We aimed to explore the correlation between perioperative symptoms of depression and anxiety with pelvic floor symptoms after urogynecologic surgery. Postoperative pain, goal attainment, quality of life, and satisfaction were assessed.Methods
A prospective cohort study of women undergoing inpatient urogynecologic surgery was conducted. Preoperative questionnaires included Beck Depression and Beck Anxiety Inventories, Pain Catastrophizing Scale, Pelvic Floor Distress Inventory, Pelvic Floor Impact Questionnaire, and a detailed goals and perioperative supports questionnaire. Postoperative pain was assessed via the Short-Form McGill Pain Questionnaire. Questionnaires were readministered 6 weeks postoperatively. Descriptive statistics were obtained. Spearman correlation determined the relationship between preoperative and postoperative questionnaire scores. Quantile regression assessed the potential moderating effect of patient characteristics on these relationships.Results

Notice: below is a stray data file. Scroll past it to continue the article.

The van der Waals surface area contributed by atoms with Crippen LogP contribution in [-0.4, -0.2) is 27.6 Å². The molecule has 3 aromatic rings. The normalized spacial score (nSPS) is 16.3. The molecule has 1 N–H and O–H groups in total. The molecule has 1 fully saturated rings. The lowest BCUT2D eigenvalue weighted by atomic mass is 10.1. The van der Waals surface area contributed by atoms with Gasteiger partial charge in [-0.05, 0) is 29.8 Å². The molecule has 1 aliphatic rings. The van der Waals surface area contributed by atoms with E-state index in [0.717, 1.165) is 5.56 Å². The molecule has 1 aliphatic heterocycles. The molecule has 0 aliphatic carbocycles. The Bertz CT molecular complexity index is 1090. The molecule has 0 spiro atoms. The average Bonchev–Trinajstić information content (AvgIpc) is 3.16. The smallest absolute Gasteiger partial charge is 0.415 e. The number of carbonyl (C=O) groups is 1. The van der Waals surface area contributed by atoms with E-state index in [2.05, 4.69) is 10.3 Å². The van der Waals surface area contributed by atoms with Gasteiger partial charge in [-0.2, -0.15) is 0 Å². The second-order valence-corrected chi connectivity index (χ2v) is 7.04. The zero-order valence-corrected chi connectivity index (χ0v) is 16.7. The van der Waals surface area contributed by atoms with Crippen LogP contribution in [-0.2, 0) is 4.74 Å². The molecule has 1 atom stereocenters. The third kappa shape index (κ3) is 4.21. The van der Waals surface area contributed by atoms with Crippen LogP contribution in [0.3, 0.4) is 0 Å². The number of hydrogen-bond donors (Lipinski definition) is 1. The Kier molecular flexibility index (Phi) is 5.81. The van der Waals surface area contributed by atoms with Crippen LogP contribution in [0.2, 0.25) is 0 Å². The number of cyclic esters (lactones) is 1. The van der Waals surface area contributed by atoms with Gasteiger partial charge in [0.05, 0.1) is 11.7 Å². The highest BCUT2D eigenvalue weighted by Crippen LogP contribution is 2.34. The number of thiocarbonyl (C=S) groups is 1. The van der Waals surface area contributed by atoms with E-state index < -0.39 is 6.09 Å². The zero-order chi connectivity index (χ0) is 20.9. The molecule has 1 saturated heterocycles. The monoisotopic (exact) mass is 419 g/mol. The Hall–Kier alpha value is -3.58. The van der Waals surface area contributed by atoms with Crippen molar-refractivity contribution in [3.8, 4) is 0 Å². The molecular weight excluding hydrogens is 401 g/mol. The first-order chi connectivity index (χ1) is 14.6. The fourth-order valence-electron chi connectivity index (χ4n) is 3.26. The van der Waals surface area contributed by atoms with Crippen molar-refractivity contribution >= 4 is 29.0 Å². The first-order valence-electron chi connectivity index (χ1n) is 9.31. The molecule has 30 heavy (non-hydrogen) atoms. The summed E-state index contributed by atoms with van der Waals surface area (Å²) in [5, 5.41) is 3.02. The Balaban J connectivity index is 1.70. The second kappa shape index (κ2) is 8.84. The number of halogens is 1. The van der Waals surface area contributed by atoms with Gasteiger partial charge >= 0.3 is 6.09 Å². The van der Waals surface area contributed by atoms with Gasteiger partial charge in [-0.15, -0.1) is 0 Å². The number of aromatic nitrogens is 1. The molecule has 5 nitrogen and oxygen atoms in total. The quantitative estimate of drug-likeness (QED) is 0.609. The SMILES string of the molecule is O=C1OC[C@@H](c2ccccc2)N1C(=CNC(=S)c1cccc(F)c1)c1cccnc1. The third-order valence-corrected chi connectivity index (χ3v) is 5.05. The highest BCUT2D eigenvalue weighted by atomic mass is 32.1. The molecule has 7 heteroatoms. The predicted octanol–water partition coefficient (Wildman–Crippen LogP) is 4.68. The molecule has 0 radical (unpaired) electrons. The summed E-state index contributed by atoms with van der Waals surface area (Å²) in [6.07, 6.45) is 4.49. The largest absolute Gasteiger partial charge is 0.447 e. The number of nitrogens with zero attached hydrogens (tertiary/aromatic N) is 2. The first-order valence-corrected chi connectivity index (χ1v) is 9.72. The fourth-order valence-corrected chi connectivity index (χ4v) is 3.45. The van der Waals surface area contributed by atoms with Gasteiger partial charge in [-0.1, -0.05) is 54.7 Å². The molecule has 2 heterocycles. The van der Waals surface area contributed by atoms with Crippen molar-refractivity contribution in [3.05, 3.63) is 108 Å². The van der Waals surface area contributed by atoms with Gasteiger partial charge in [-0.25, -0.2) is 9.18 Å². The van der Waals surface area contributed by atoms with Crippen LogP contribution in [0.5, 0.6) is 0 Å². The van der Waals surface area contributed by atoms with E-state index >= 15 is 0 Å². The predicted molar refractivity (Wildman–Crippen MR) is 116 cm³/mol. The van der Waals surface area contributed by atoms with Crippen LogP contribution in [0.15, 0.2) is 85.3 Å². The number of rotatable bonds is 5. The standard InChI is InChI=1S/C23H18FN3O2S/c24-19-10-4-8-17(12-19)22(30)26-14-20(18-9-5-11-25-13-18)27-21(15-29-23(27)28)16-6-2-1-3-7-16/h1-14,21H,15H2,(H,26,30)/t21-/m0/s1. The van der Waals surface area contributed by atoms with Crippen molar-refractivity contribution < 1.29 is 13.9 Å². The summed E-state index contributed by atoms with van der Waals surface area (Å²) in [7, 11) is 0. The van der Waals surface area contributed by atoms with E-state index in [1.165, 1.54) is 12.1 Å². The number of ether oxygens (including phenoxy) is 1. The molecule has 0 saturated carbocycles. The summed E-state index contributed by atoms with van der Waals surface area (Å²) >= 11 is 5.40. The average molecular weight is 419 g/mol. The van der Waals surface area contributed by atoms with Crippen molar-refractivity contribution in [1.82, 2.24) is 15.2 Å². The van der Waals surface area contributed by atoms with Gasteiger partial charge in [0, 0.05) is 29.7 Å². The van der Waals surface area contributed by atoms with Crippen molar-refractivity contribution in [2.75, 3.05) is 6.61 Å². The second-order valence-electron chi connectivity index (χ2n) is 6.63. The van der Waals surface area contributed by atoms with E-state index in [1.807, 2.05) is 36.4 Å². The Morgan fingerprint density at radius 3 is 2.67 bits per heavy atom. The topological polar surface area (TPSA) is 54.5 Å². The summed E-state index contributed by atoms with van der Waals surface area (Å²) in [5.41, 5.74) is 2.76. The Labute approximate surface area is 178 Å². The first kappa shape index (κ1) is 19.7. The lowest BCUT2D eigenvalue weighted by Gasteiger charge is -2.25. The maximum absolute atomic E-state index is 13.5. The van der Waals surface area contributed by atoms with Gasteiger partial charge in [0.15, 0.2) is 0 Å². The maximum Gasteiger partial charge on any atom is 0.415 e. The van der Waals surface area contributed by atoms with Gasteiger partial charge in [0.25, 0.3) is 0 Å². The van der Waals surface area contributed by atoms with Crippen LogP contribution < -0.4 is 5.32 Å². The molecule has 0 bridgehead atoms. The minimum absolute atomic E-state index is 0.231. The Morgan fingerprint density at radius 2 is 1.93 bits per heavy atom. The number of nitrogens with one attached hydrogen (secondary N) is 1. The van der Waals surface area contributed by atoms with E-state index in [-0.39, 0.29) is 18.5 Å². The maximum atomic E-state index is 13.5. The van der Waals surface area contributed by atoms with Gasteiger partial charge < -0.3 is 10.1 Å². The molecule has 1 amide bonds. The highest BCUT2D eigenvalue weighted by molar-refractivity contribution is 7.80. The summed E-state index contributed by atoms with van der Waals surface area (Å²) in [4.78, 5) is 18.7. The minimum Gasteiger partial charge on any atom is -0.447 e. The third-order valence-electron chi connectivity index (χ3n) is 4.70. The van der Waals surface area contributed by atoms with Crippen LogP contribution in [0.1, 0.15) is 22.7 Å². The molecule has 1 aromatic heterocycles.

Sixty women (mean age, 58.5 years) were recruited. Fifty-seven (95%) completed follow-up. Most common surgical indication was pelvic organ prolapse (59/60; 98%). Depression and anxiety symptoms were minimal in most women. There was significant median change in preoperative to postoperative scores for Beck Anxiety Inventory (−2.0, P = 0.011), Pelvic Floor Distress Inventory-20 (−69.4, P < 0.001), and Pelvic Floor Impact Questionnaire-7 (−23.8, P = 0.001). Baseline depression and anxiety symptoms were correlated with higher immediate postoperative pain, but not other outcomes. The most common goal, achieved by 47 (92%) of 51, was to reduce condition-specific symptoms. Postoperative depression and anxiety symptoms, and pelvic floor distress and impact were significantly correlated.Conclusions
Baseline depression and anxiety symptoms were not significantly associated with postoperative pelvic floor symptom burden or surgical satisfaction. Bothersome postoperative pelvic floor symptoms were associated with postoperative depressive symptoms.